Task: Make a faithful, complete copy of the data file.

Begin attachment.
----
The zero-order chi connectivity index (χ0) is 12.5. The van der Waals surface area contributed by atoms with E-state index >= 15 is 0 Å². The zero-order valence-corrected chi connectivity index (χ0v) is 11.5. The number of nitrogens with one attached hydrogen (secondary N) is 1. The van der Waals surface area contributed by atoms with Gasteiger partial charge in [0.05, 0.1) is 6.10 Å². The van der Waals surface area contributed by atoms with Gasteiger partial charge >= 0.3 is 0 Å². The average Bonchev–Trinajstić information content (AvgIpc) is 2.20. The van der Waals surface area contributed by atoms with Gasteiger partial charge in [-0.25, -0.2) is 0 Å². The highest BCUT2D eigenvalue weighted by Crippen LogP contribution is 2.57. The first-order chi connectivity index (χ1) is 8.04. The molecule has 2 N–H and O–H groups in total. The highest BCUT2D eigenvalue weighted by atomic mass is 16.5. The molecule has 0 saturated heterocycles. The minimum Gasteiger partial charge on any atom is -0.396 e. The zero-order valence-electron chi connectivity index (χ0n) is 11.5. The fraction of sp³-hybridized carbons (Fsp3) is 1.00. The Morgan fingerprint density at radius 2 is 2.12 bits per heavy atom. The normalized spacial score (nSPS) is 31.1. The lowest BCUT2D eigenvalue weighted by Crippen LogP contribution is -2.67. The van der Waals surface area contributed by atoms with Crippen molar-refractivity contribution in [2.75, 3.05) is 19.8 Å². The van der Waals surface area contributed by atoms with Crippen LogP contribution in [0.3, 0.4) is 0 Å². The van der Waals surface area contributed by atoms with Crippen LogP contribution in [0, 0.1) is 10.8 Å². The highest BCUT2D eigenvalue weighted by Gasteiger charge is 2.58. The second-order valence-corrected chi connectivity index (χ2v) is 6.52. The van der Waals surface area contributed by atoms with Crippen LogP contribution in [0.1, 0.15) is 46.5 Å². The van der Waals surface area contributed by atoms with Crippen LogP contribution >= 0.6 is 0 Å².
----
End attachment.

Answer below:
The zero-order chi connectivity index (χ0) is 12.5. The van der Waals surface area contributed by atoms with E-state index >= 15 is 0 Å². The zero-order valence-corrected chi connectivity index (χ0v) is 11.5. The number of nitrogens with one attached hydrogen (secondary N) is 1. The van der Waals surface area contributed by atoms with Gasteiger partial charge in [0.05, 0.1) is 6.10 Å². The van der Waals surface area contributed by atoms with Gasteiger partial charge >= 0.3 is 0 Å². The average Bonchev–Trinajstić information content (AvgIpc) is 2.20. The van der Waals surface area contributed by atoms with Gasteiger partial charge in [-0.25, -0.2) is 0 Å². The highest BCUT2D eigenvalue weighted by Crippen LogP contribution is 2.57. The first-order chi connectivity index (χ1) is 8.04. The molecule has 2 N–H and O–H groups in total. The highest BCUT2D eigenvalue weighted by atomic mass is 16.5. The molecule has 0 saturated heterocycles. The minimum Gasteiger partial charge on any atom is -0.396 e. The zero-order valence-electron chi connectivity index (χ0n) is 11.5. The fraction of sp³-hybridized carbons (Fsp3) is 1.00. The Morgan fingerprint density at radius 2 is 2.12 bits per heavy atom. The normalized spacial score (nSPS) is 31.1. The lowest BCUT2D eigenvalue weighted by Crippen LogP contribution is -2.67. The van der Waals surface area contributed by atoms with Crippen molar-refractivity contribution in [2.75, 3.05) is 19.8 Å². The van der Waals surface area contributed by atoms with Crippen LogP contribution in [0.3, 0.4) is 0 Å². The van der Waals surface area contributed by atoms with Crippen LogP contribution in [0, 0.1) is 10.8 Å². The highest BCUT2D eigenvalue weighted by Gasteiger charge is 2.58. The second-order valence-corrected chi connectivity index (χ2v) is 6.52. The van der Waals surface area contributed by atoms with Crippen LogP contribution in [0.1, 0.15) is 46.5 Å². The van der Waals surface area contributed by atoms with Crippen LogP contribution >= 0.6 is 0 Å².